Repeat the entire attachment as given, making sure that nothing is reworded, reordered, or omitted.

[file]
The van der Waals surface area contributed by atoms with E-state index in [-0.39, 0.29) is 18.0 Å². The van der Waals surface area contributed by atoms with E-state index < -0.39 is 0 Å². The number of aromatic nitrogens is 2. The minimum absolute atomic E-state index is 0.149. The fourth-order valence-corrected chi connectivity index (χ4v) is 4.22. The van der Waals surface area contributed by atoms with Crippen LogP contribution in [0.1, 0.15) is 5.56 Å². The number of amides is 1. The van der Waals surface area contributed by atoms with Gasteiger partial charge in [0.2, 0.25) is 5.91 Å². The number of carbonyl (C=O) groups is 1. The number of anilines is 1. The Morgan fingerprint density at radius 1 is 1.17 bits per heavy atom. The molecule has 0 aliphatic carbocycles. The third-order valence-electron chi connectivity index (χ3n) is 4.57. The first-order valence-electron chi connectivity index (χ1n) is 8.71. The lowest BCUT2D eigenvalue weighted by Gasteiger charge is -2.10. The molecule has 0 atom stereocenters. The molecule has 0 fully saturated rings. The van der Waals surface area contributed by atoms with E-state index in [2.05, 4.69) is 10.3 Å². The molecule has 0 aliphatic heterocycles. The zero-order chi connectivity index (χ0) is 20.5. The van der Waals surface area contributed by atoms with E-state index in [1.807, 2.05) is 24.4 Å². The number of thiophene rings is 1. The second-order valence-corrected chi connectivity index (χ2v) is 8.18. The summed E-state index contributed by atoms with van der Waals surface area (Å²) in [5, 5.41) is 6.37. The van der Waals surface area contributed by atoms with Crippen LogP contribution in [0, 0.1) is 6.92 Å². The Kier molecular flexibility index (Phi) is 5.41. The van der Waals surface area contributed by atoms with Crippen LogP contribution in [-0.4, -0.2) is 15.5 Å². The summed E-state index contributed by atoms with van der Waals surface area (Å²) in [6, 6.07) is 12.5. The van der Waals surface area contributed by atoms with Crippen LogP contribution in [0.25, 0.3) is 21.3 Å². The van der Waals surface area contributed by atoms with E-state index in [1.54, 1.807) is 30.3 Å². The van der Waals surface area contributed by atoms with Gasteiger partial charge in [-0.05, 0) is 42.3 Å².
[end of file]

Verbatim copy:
The van der Waals surface area contributed by atoms with E-state index in [-0.39, 0.29) is 18.0 Å². The van der Waals surface area contributed by atoms with E-state index < -0.39 is 0 Å². The number of aromatic nitrogens is 2. The minimum absolute atomic E-state index is 0.149. The fourth-order valence-corrected chi connectivity index (χ4v) is 4.22. The van der Waals surface area contributed by atoms with Crippen LogP contribution in [0.1, 0.15) is 5.56 Å². The number of amides is 1. The van der Waals surface area contributed by atoms with Gasteiger partial charge in [0.2, 0.25) is 5.91 Å². The number of carbonyl (C=O) groups is 1. The number of anilines is 1. The Morgan fingerprint density at radius 1 is 1.17 bits per heavy atom. The molecule has 0 aliphatic carbocycles. The third-order valence-electron chi connectivity index (χ3n) is 4.57. The first-order valence-electron chi connectivity index (χ1n) is 8.71. The lowest BCUT2D eigenvalue weighted by Gasteiger charge is -2.10. The molecule has 0 atom stereocenters. The molecule has 0 fully saturated rings. The van der Waals surface area contributed by atoms with E-state index in [2.05, 4.69) is 10.3 Å². The molecule has 0 aliphatic heterocycles. The zero-order chi connectivity index (χ0) is 20.5. The van der Waals surface area contributed by atoms with E-state index in [1.807, 2.05) is 24.4 Å². The number of thiophene rings is 1. The second-order valence-corrected chi connectivity index (χ2v) is 8.18. The summed E-state index contributed by atoms with van der Waals surface area (Å²) in [5, 5.41) is 6.37. The van der Waals surface area contributed by atoms with Crippen LogP contribution in [0, 0.1) is 6.92 Å². The Kier molecular flexibility index (Phi) is 5.41. The van der Waals surface area contributed by atoms with Crippen LogP contribution in [-0.4, -0.2) is 15.5 Å². The summed E-state index contributed by atoms with van der Waals surface area (Å²) in [6, 6.07) is 12.5. The van der Waals surface area contributed by atoms with Crippen LogP contribution in [0.25, 0.3) is 21.3 Å². The van der Waals surface area contributed by atoms with E-state index in [1.54, 1.807) is 30.3 Å². The van der Waals surface area contributed by atoms with Gasteiger partial charge in [-0.05, 0) is 42.3 Å².